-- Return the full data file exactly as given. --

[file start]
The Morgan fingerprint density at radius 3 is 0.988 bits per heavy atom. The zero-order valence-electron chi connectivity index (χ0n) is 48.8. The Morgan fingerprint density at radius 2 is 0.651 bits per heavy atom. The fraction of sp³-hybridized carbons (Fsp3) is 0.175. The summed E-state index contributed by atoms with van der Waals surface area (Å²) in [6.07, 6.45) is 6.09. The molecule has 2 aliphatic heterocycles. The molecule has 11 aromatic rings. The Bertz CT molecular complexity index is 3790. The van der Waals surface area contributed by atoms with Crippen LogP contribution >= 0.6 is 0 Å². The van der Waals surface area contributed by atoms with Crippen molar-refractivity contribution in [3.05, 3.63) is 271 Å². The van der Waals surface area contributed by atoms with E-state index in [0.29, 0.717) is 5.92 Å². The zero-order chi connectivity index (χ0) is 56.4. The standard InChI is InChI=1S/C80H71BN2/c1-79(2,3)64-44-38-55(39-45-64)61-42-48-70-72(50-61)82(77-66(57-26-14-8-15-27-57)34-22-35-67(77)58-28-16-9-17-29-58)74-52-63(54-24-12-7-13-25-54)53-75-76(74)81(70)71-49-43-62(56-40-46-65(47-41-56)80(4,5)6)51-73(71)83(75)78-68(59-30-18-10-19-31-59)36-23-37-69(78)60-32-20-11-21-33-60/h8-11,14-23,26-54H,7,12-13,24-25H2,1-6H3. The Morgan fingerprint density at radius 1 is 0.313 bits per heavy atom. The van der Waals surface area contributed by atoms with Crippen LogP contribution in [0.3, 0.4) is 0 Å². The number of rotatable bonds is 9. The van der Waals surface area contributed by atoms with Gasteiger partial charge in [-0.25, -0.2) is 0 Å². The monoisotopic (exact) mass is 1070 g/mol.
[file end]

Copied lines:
The Morgan fingerprint density at radius 3 is 0.988 bits per heavy atom. The zero-order valence-electron chi connectivity index (χ0n) is 48.8. The Morgan fingerprint density at radius 2 is 0.651 bits per heavy atom. The fraction of sp³-hybridized carbons (Fsp3) is 0.175. The summed E-state index contributed by atoms with van der Waals surface area (Å²) in [6.07, 6.45) is 6.09. The molecule has 2 aliphatic heterocycles. The molecule has 11 aromatic rings. The Bertz CT molecular complexity index is 3790. The van der Waals surface area contributed by atoms with Crippen LogP contribution >= 0.6 is 0 Å². The van der Waals surface area contributed by atoms with Crippen molar-refractivity contribution in [3.05, 3.63) is 271 Å². The van der Waals surface area contributed by atoms with E-state index in [0.29, 0.717) is 5.92 Å². The zero-order chi connectivity index (χ0) is 56.4. The standard InChI is InChI=1S/C80H71BN2/c1-79(2,3)64-44-38-55(39-45-64)61-42-48-70-72(50-61)82(77-66(57-26-14-8-15-27-57)34-22-35-67(77)58-28-16-9-17-29-58)74-52-63(54-24-12-7-13-25-54)53-75-76(74)81(70)71-49-43-62(56-40-46-65(47-41-56)80(4,5)6)51-73(71)83(75)78-68(59-30-18-10-19-31-59)36-23-37-69(78)60-32-20-11-21-33-60/h8-11,14-23,26-54H,7,12-13,24-25H2,1-6H3. The Morgan fingerprint density at radius 1 is 0.313 bits per heavy atom. The van der Waals surface area contributed by atoms with Crippen LogP contribution in [0.3, 0.4) is 0 Å². The number of rotatable bonds is 9. The van der Waals surface area contributed by atoms with Gasteiger partial charge in [-0.25, -0.2) is 0 Å². The monoisotopic (exact) mass is 1070 g/mol.